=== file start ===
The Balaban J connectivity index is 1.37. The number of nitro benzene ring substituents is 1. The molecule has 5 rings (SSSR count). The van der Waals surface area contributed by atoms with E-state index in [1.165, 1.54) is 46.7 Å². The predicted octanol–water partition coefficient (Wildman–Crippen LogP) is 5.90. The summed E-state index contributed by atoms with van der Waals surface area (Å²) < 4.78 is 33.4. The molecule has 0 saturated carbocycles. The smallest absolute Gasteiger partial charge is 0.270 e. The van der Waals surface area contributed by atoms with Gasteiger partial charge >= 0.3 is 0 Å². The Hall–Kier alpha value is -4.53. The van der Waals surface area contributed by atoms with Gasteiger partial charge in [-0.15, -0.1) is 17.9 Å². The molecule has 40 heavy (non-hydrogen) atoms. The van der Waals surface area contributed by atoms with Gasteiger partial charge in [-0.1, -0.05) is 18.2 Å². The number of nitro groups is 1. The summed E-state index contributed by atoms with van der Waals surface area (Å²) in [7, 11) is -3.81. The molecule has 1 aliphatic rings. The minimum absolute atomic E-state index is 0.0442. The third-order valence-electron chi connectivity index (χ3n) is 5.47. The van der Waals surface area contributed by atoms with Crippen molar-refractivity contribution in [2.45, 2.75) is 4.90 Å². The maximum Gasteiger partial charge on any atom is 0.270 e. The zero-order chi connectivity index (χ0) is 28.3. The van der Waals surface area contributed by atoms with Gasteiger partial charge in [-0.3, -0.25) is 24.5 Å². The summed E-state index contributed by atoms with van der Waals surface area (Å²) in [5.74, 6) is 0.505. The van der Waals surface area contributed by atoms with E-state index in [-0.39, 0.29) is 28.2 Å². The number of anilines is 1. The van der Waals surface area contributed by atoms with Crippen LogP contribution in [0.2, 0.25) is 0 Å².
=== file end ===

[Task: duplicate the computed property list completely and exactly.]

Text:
The Balaban J connectivity index is 1.37. The number of nitro benzene ring substituents is 1. The molecule has 5 rings (SSSR count). The van der Waals surface area contributed by atoms with E-state index in [1.165, 1.54) is 46.7 Å². The predicted octanol–water partition coefficient (Wildman–Crippen LogP) is 5.90. The summed E-state index contributed by atoms with van der Waals surface area (Å²) < 4.78 is 33.4. The molecule has 0 saturated carbocycles. The smallest absolute Gasteiger partial charge is 0.270 e. The van der Waals surface area contributed by atoms with Gasteiger partial charge >= 0.3 is 0 Å². The Hall–Kier alpha value is -4.53. The van der Waals surface area contributed by atoms with Gasteiger partial charge in [-0.15, -0.1) is 17.9 Å². The molecule has 40 heavy (non-hydrogen) atoms. The van der Waals surface area contributed by atoms with Gasteiger partial charge in [-0.1, -0.05) is 18.2 Å². The number of nitro groups is 1. The summed E-state index contributed by atoms with van der Waals surface area (Å²) in [7, 11) is -3.81. The molecule has 1 aliphatic rings. The minimum absolute atomic E-state index is 0.0442. The third-order valence-electron chi connectivity index (χ3n) is 5.47. The van der Waals surface area contributed by atoms with Crippen molar-refractivity contribution in [2.45, 2.75) is 4.90 Å². The maximum Gasteiger partial charge on any atom is 0.270 e. The zero-order chi connectivity index (χ0) is 28.3. The van der Waals surface area contributed by atoms with Gasteiger partial charge in [-0.3, -0.25) is 24.5 Å². The summed E-state index contributed by atoms with van der Waals surface area (Å²) in [5.74, 6) is 0.505. The van der Waals surface area contributed by atoms with E-state index in [-0.39, 0.29) is 28.2 Å². The number of anilines is 1. The van der Waals surface area contributed by atoms with Crippen LogP contribution in [0.2, 0.25) is 0 Å².